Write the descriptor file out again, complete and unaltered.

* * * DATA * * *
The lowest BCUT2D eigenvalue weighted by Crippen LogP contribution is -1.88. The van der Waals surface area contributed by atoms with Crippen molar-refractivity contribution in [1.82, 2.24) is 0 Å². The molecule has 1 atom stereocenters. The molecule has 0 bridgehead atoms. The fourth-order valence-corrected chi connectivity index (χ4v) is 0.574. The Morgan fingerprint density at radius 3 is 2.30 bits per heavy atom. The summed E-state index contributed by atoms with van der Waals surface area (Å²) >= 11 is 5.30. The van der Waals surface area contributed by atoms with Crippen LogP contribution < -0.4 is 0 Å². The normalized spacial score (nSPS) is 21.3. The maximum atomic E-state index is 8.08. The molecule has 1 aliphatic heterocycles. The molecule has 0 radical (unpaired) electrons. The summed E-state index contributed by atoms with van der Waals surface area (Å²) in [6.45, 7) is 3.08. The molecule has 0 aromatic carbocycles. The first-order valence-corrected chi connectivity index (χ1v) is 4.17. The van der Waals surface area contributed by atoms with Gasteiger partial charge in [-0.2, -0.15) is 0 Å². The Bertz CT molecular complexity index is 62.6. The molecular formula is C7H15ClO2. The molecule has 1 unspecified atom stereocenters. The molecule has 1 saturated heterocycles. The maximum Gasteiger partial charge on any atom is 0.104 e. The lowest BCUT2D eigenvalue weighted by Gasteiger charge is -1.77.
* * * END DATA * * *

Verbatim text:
The lowest BCUT2D eigenvalue weighted by Crippen LogP contribution is -1.88. The van der Waals surface area contributed by atoms with Crippen molar-refractivity contribution in [1.82, 2.24) is 0 Å². The molecule has 1 atom stereocenters. The molecule has 0 bridgehead atoms. The fourth-order valence-corrected chi connectivity index (χ4v) is 0.574. The Morgan fingerprint density at radius 3 is 2.30 bits per heavy atom. The summed E-state index contributed by atoms with van der Waals surface area (Å²) >= 11 is 5.30. The van der Waals surface area contributed by atoms with Crippen LogP contribution < -0.4 is 0 Å². The normalized spacial score (nSPS) is 21.3. The maximum atomic E-state index is 8.08. The molecule has 1 aliphatic heterocycles. The molecule has 0 radical (unpaired) electrons. The summed E-state index contributed by atoms with van der Waals surface area (Å²) in [6.45, 7) is 3.08. The molecule has 0 aromatic carbocycles. The first-order valence-corrected chi connectivity index (χ1v) is 4.17. The van der Waals surface area contributed by atoms with Gasteiger partial charge in [-0.2, -0.15) is 0 Å². The Bertz CT molecular complexity index is 62.6. The molecular formula is C7H15ClO2. The molecule has 1 unspecified atom stereocenters. The molecule has 1 saturated heterocycles. The maximum Gasteiger partial charge on any atom is 0.104 e. The lowest BCUT2D eigenvalue weighted by Gasteiger charge is -1.77.